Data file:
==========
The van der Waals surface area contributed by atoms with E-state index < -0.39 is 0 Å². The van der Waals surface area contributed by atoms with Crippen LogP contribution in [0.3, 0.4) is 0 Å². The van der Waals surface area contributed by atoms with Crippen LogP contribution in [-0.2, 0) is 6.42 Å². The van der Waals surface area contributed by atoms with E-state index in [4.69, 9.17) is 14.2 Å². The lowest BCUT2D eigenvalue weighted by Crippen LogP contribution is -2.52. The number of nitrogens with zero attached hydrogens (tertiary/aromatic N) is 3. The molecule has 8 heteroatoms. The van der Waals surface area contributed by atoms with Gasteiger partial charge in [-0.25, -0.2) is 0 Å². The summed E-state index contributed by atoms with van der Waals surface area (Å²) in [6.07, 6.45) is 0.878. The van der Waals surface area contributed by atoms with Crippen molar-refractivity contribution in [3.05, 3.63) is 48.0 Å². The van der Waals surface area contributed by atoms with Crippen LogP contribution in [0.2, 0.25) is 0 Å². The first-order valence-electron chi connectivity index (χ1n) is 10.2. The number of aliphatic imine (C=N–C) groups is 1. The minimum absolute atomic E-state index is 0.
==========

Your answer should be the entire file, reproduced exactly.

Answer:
The van der Waals surface area contributed by atoms with E-state index < -0.39 is 0 Å². The van der Waals surface area contributed by atoms with Crippen LogP contribution in [0.3, 0.4) is 0 Å². The van der Waals surface area contributed by atoms with Crippen LogP contribution in [-0.2, 0) is 6.42 Å². The van der Waals surface area contributed by atoms with E-state index in [4.69, 9.17) is 14.2 Å². The lowest BCUT2D eigenvalue weighted by Crippen LogP contribution is -2.52. The number of nitrogens with zero attached hydrogens (tertiary/aromatic N) is 3. The molecule has 8 heteroatoms. The van der Waals surface area contributed by atoms with Gasteiger partial charge in [-0.25, -0.2) is 0 Å². The summed E-state index contributed by atoms with van der Waals surface area (Å²) in [6.07, 6.45) is 0.878. The van der Waals surface area contributed by atoms with Crippen molar-refractivity contribution in [3.05, 3.63) is 48.0 Å². The van der Waals surface area contributed by atoms with Crippen LogP contribution in [0.2, 0.25) is 0 Å². The first-order valence-electron chi connectivity index (χ1n) is 10.2. The number of aliphatic imine (C=N–C) groups is 1. The minimum absolute atomic E-state index is 0.